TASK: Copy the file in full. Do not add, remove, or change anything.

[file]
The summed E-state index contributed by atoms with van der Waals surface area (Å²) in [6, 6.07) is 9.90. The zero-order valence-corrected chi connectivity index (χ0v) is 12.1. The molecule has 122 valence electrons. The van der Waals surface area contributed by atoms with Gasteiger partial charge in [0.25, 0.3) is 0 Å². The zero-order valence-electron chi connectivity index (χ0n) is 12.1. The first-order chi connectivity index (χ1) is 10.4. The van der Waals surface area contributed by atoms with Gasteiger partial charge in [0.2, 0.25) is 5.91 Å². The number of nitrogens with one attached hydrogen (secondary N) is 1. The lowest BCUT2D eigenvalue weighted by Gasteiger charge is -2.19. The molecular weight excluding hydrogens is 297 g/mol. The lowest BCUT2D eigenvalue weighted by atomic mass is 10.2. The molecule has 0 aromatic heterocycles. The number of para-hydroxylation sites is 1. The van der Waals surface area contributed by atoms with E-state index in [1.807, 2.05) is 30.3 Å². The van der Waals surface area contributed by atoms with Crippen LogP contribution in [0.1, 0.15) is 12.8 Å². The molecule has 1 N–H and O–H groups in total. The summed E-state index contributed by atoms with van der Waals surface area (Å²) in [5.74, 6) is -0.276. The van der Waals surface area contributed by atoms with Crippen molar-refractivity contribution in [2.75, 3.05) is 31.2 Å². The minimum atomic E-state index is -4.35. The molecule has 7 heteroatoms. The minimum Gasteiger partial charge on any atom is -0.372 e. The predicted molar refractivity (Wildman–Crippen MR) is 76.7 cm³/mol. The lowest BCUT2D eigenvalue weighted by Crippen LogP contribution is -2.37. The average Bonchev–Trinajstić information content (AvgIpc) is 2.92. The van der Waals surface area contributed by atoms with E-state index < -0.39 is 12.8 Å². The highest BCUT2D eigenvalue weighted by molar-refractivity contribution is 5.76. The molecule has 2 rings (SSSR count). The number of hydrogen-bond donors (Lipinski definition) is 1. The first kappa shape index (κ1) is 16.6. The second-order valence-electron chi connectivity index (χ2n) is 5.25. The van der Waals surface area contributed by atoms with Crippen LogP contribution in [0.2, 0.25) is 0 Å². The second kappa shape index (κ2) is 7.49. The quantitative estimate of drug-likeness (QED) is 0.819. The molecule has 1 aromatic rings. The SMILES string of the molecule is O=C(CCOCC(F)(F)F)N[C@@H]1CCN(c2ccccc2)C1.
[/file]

The summed E-state index contributed by atoms with van der Waals surface area (Å²) in [6, 6.07) is 9.90. The zero-order valence-corrected chi connectivity index (χ0v) is 12.1. The molecule has 122 valence electrons. The van der Waals surface area contributed by atoms with Gasteiger partial charge in [0.25, 0.3) is 0 Å². The zero-order valence-electron chi connectivity index (χ0n) is 12.1. The first-order chi connectivity index (χ1) is 10.4. The van der Waals surface area contributed by atoms with Gasteiger partial charge in [0.2, 0.25) is 5.91 Å². The number of nitrogens with one attached hydrogen (secondary N) is 1. The lowest BCUT2D eigenvalue weighted by Gasteiger charge is -2.19. The molecular weight excluding hydrogens is 297 g/mol. The lowest BCUT2D eigenvalue weighted by atomic mass is 10.2. The molecule has 0 aromatic heterocycles. The number of para-hydroxylation sites is 1. The van der Waals surface area contributed by atoms with E-state index in [1.807, 2.05) is 30.3 Å². The van der Waals surface area contributed by atoms with Crippen LogP contribution in [0.1, 0.15) is 12.8 Å². The molecule has 1 N–H and O–H groups in total. The summed E-state index contributed by atoms with van der Waals surface area (Å²) in [5.74, 6) is -0.276. The van der Waals surface area contributed by atoms with Crippen molar-refractivity contribution in [2.75, 3.05) is 31.2 Å². The minimum atomic E-state index is -4.35. The molecule has 7 heteroatoms. The minimum Gasteiger partial charge on any atom is -0.372 e. The predicted molar refractivity (Wildman–Crippen MR) is 76.7 cm³/mol. The lowest BCUT2D eigenvalue weighted by Crippen LogP contribution is -2.37. The average Bonchev–Trinajstić information content (AvgIpc) is 2.92. The van der Waals surface area contributed by atoms with E-state index < -0.39 is 12.8 Å². The highest BCUT2D eigenvalue weighted by molar-refractivity contribution is 5.76. The molecule has 2 rings (SSSR count). The number of hydrogen-bond donors (Lipinski definition) is 1. The first kappa shape index (κ1) is 16.6. The second-order valence-electron chi connectivity index (χ2n) is 5.25. The van der Waals surface area contributed by atoms with Crippen LogP contribution in [0.2, 0.25) is 0 Å². The second kappa shape index (κ2) is 7.49. The quantitative estimate of drug-likeness (QED) is 0.819. The molecule has 1 aromatic rings. The SMILES string of the molecule is O=C(CCOCC(F)(F)F)N[C@@H]1CCN(c2ccccc2)C1.